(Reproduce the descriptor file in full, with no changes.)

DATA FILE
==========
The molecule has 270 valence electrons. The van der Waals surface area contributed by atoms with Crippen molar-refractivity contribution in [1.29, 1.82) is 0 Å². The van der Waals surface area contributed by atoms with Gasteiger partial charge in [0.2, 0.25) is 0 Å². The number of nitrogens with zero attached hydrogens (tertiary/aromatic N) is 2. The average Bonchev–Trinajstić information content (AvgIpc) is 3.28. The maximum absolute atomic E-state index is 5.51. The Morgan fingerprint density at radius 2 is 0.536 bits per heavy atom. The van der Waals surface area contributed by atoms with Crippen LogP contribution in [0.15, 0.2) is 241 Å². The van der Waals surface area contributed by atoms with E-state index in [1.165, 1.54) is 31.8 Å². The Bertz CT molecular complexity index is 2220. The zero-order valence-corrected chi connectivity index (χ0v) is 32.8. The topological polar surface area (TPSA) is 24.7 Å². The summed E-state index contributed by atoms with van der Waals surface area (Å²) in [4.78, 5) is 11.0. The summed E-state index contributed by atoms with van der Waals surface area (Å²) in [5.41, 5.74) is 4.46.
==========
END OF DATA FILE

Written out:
The molecule has 270 valence electrons. The van der Waals surface area contributed by atoms with Crippen molar-refractivity contribution in [1.29, 1.82) is 0 Å². The van der Waals surface area contributed by atoms with Gasteiger partial charge in [0.2, 0.25) is 0 Å². The number of nitrogens with zero attached hydrogens (tertiary/aromatic N) is 2. The average Bonchev–Trinajstić information content (AvgIpc) is 3.28. The maximum absolute atomic E-state index is 5.51. The Morgan fingerprint density at radius 2 is 0.536 bits per heavy atom. The van der Waals surface area contributed by atoms with Crippen LogP contribution in [0.15, 0.2) is 241 Å². The van der Waals surface area contributed by atoms with E-state index in [1.165, 1.54) is 31.8 Å². The Bertz CT molecular complexity index is 2220. The zero-order valence-corrected chi connectivity index (χ0v) is 32.8. The topological polar surface area (TPSA) is 24.7 Å². The summed E-state index contributed by atoms with van der Waals surface area (Å²) in [4.78, 5) is 11.0. The summed E-state index contributed by atoms with van der Waals surface area (Å²) in [5.41, 5.74) is 4.46.